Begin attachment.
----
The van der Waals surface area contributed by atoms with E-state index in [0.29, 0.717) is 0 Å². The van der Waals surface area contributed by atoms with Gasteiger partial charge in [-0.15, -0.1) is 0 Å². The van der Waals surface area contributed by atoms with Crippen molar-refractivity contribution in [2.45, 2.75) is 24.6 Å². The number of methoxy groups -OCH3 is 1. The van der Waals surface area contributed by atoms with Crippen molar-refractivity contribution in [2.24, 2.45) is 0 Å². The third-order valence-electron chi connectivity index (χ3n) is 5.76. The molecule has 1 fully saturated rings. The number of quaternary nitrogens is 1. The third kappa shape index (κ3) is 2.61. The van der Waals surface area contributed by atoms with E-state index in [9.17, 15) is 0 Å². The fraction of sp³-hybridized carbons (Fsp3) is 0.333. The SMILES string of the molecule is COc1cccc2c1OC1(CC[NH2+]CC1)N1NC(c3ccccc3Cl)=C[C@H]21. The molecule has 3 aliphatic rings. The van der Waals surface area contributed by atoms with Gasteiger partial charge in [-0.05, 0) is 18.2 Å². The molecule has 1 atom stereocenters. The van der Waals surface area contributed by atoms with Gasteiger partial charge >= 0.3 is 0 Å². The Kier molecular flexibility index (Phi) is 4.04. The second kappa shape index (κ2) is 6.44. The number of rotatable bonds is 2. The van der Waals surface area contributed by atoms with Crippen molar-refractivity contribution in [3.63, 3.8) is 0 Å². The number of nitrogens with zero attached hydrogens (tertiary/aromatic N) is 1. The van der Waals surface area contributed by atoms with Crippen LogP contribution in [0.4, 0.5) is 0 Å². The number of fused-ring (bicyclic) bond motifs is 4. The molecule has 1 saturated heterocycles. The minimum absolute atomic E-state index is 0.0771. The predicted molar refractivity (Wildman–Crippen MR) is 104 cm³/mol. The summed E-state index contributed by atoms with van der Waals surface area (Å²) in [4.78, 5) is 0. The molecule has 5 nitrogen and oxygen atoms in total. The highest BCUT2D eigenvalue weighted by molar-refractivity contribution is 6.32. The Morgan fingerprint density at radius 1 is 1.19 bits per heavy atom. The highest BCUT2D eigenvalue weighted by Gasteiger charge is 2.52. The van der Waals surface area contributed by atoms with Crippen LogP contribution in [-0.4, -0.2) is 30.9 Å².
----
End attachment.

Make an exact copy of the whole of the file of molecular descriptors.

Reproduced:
The van der Waals surface area contributed by atoms with E-state index in [0.29, 0.717) is 0 Å². The van der Waals surface area contributed by atoms with Gasteiger partial charge in [-0.15, -0.1) is 0 Å². The van der Waals surface area contributed by atoms with Crippen molar-refractivity contribution in [2.45, 2.75) is 24.6 Å². The number of methoxy groups -OCH3 is 1. The van der Waals surface area contributed by atoms with Crippen molar-refractivity contribution in [2.24, 2.45) is 0 Å². The third-order valence-electron chi connectivity index (χ3n) is 5.76. The molecule has 1 fully saturated rings. The number of quaternary nitrogens is 1. The third kappa shape index (κ3) is 2.61. The van der Waals surface area contributed by atoms with E-state index in [9.17, 15) is 0 Å². The fraction of sp³-hybridized carbons (Fsp3) is 0.333. The SMILES string of the molecule is COc1cccc2c1OC1(CC[NH2+]CC1)N1NC(c3ccccc3Cl)=C[C@H]21. The molecule has 3 aliphatic rings. The van der Waals surface area contributed by atoms with Gasteiger partial charge in [-0.05, 0) is 18.2 Å². The molecule has 1 atom stereocenters. The van der Waals surface area contributed by atoms with Gasteiger partial charge >= 0.3 is 0 Å². The Kier molecular flexibility index (Phi) is 4.04. The second kappa shape index (κ2) is 6.44. The number of rotatable bonds is 2. The van der Waals surface area contributed by atoms with Crippen molar-refractivity contribution in [3.63, 3.8) is 0 Å². The number of nitrogens with zero attached hydrogens (tertiary/aromatic N) is 1. The van der Waals surface area contributed by atoms with Crippen LogP contribution in [0.4, 0.5) is 0 Å². The number of fused-ring (bicyclic) bond motifs is 4. The molecule has 1 saturated heterocycles. The minimum absolute atomic E-state index is 0.0771. The predicted molar refractivity (Wildman–Crippen MR) is 104 cm³/mol. The summed E-state index contributed by atoms with van der Waals surface area (Å²) in [4.78, 5) is 0. The molecule has 5 nitrogen and oxygen atoms in total. The highest BCUT2D eigenvalue weighted by molar-refractivity contribution is 6.32. The Morgan fingerprint density at radius 1 is 1.19 bits per heavy atom. The highest BCUT2D eigenvalue weighted by Gasteiger charge is 2.52. The van der Waals surface area contributed by atoms with Crippen LogP contribution in [-0.4, -0.2) is 30.9 Å².